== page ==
Cue Cube for character

It's odd but kind of cute - ANDY RUSSELL finds Nissan's cult Cube endearing.Don't be a square - get in a Cube as Nissan brings a new angle to quirky cult cars.

It's odd but kind of cute - ANDY RUSSELL finds Nissan's cult Cube endearing.

Don't be a square - get in a Cube as Nissan brings a new angle to quirky cult cars.

If you can think out of the box and get past the oddball looks of the love-it-or-hate-it Cube there is a practical, versatile little car beneath the weird and wonderful skin.

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This is the third-generation Cube - a concept named by the London Design Museum as one of the 50 cars that changed the world - but it's the first one Nissan has brought into the UK, although such is the Cube's iconic status that you may see some earlier 'grey import' models.

It's not going to be a big seller - Nissan has set a modest target of 2,000 UK sales a year - but it certainly gets people talking.

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It was called Postman Pat's car, a gangster mobile for a small Al Capone while one colleague likened the interior of the special edition launch model, with its bitter chocolate brown velour upholstery, to something a porn star would own - I didn't inquire about her intimate knowledge of such things!

Bigger than it predecessor, Nissan has taken care to keep the Cube's iconic styling and character despite now building it in left as well as right-hand drive. Square and upright - the body is almost as wide as tall - with rounded-off corners there has been no compromise in the design ethos with six different panel sets for the rear, side and roof so the side-hinged tailgate opens on the nearside, which also features a wrapround rear side window to improve visibility for the driver when reversing, regardless of which side the steering wheel is on.

Interior designer Tadamasa Hayakawa's inspiration for the cabin came as he chilled in a hot tub on holiday. He sketched images of sofas in a Jacuzzi and the concept of the 'Jacuzzi Lounge' was born.

The result is big scooped-out curves, setting the theme for the interior, on the fascia and picked up on the glass roof panel which has not one but two blinds - one opaque, based on a traditional Japanese 'shoji' rice paper shade, to let light in while minimising heat build-up.

And then there's the subtle wave formation in the door panels and in the shape of the seats and 'water drop' patterns - said to reflect the calming way water ripples outwards as a stone is dropped into a lake - in the roof lining, climate control design, speaker grilles and even the bottom of the cup-holders.

All very interesting, but it's a shame the same cannot be said about the plastic trim itself - durable and nicely co-ordinated but not as aesthetically pleasing.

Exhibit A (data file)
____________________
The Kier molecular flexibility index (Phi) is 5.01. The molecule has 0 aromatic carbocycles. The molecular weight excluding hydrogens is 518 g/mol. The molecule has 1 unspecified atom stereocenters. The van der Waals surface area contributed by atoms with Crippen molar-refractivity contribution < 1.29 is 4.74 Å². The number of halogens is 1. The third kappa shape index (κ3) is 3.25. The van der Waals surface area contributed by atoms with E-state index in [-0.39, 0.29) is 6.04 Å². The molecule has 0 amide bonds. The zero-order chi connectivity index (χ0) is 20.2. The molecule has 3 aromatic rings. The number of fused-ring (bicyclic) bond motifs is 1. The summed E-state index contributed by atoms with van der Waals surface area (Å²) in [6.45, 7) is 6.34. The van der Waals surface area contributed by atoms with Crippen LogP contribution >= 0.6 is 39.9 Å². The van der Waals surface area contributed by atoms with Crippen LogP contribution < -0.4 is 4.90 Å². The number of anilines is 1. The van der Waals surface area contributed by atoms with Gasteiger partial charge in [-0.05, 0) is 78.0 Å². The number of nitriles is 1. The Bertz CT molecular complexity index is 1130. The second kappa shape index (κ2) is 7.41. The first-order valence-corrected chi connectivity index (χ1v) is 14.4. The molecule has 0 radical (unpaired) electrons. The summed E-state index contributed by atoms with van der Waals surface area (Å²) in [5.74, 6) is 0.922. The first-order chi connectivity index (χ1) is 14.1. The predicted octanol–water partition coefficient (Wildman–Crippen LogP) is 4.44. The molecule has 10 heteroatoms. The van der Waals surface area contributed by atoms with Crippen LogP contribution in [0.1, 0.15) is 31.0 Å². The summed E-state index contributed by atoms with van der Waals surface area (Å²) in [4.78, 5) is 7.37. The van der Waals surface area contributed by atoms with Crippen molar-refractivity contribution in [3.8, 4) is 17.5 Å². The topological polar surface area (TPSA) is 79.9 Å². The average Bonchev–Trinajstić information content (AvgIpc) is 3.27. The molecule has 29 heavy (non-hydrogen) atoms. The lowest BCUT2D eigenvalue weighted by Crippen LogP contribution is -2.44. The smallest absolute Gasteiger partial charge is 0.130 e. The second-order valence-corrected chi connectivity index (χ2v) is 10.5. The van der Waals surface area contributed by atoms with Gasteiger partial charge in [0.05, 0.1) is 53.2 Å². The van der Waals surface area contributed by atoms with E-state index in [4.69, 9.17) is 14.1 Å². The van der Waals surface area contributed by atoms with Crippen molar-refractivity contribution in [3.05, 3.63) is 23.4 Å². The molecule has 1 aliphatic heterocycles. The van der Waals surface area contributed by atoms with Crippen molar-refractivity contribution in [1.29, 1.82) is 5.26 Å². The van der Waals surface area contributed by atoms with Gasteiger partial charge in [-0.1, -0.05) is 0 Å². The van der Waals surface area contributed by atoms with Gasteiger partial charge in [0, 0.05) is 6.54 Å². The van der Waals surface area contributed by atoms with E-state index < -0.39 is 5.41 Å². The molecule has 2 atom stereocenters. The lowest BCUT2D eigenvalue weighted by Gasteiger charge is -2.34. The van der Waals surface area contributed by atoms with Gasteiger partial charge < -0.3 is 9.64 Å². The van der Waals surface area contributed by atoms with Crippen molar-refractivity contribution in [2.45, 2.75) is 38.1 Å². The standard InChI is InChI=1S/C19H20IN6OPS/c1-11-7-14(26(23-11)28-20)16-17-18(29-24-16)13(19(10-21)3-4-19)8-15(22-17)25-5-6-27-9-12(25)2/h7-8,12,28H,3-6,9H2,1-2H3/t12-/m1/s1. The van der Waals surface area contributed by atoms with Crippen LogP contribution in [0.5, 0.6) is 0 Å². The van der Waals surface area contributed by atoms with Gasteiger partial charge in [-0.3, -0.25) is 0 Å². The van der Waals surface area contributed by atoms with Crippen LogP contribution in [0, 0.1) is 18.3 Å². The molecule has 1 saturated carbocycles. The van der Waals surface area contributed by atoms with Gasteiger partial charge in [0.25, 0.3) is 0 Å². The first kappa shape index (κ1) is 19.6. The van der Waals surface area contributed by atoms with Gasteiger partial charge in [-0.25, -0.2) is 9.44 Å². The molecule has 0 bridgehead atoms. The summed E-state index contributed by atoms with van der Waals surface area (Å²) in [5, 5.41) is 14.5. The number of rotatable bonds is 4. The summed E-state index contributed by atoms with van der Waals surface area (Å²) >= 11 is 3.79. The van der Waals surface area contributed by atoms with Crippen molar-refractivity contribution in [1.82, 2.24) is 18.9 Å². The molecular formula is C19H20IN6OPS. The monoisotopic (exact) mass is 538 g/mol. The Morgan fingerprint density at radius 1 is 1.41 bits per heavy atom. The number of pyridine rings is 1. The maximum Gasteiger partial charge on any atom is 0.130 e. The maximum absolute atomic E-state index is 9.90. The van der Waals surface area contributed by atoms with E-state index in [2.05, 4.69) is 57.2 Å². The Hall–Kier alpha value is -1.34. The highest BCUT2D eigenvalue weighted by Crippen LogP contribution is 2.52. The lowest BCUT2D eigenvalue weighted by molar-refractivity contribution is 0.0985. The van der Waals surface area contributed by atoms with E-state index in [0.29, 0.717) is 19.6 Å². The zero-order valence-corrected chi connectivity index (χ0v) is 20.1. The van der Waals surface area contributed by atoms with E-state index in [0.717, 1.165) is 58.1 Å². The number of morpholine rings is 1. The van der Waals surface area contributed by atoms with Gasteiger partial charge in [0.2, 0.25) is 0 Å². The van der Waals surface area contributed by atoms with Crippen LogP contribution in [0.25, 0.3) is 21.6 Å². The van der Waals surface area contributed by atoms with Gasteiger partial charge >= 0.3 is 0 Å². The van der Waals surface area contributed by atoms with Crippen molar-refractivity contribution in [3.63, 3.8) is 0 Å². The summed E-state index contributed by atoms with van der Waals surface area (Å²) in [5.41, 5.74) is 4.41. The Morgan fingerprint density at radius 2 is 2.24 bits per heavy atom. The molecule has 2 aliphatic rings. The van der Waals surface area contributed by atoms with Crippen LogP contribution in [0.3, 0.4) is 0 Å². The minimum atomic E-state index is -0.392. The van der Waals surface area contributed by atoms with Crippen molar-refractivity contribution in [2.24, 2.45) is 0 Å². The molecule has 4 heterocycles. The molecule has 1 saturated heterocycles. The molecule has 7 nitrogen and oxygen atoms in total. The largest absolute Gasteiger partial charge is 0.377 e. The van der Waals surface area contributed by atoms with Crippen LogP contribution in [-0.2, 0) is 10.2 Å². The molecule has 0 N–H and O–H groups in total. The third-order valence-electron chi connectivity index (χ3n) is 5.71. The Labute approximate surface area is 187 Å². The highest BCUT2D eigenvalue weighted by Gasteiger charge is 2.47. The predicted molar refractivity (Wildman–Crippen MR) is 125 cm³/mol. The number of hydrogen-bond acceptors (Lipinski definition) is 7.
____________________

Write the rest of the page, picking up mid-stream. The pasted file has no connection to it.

While the interior may not be everyone's cup of tea, or should that be saki, there won't be complaints about its spaciousness with enough headroom to wear a hat and, thanks to a rear seat that slides through 240mm, generous legroom all round. While the rear seat backs split 60/40 and fold flat - unfortunately leaving a huge step up from the boot floor - the cushion is a one-piece bench so you can't slide the seats separately.

The deep, flat-sided boot will take a sizeable load even with that rear seat right back as you still have a useful 255 litres - push them forward and, while only small children will find it comfortable in the back, the boot grows to 403 litres.

The instrument and controls are clear and straightforward and the upright driving position will suit most people although the steering wheel adjusts only for height. But it's a shame that having improved visibility with that extra nearside rear window, the three high rear head-restraints obscure the view out of the back screen. The cabin is dotted with storage spaces, including elastic straps on the front doors and a huge glovebox.

Currently available only with a 1.6-litre petrol engine - with five-speed manual or automatic continuously-variable transmission - a 1.5-litre diesel follows in May. The peppy petrol unit does a good job, happily trickling along at low revs or being worked hard when you need to get a spurt on while economy hovered around 40mpg.

Built on the same platform as the Micra and Note, given the tall body the Cube drives better than expected. With the wheels pushed out to the corners it feels more stable than you'd imagine through corners with good grip, although the light steering is a little lifeless. Suspension has been tuned for our roads and most of the time is a match for those everyday bumps and lumps but it can get bouncy at speed on poor surfaces.

Apart from the 100 LDN special edition launch models, the �14,000 Cube will be available in standard trim which includes a glass roof, 16in alloy wheels, rear privacy glass, stability control, keyless entry and ignition, air-conditioning, Bluetooth phone connection and cruise control. Upgrade to Kaizen for �1,100 and you gain satellite-navigation, rear parking camera, automatic headlights and wipers and climate control.

When it comes to being fashionable, the Cube reminded me of a gaudy Hawaiian shirt I refuse to part with. Many people wouldn't be seen dead in it but it makes me feel good and don't care what people think.


PRICE: �14,600

ENGINE: 1,598cc, 110PS, four-cylinder petrol

PERFORMANCE: 0-62mph 11.3 seconds; top speed 109mph

MPG: Urban 34; extra urban 50.4; combined 42.8

EMISSIONS: 151g/km


INSURANCE: 15E (out to 50)

WARRANTY: Three years/60,000 miles

WILL IT FIT IN THE GARAGE? Length 3,980mm; width (excluding door mirrors) 1,695mm; height 1,670mm

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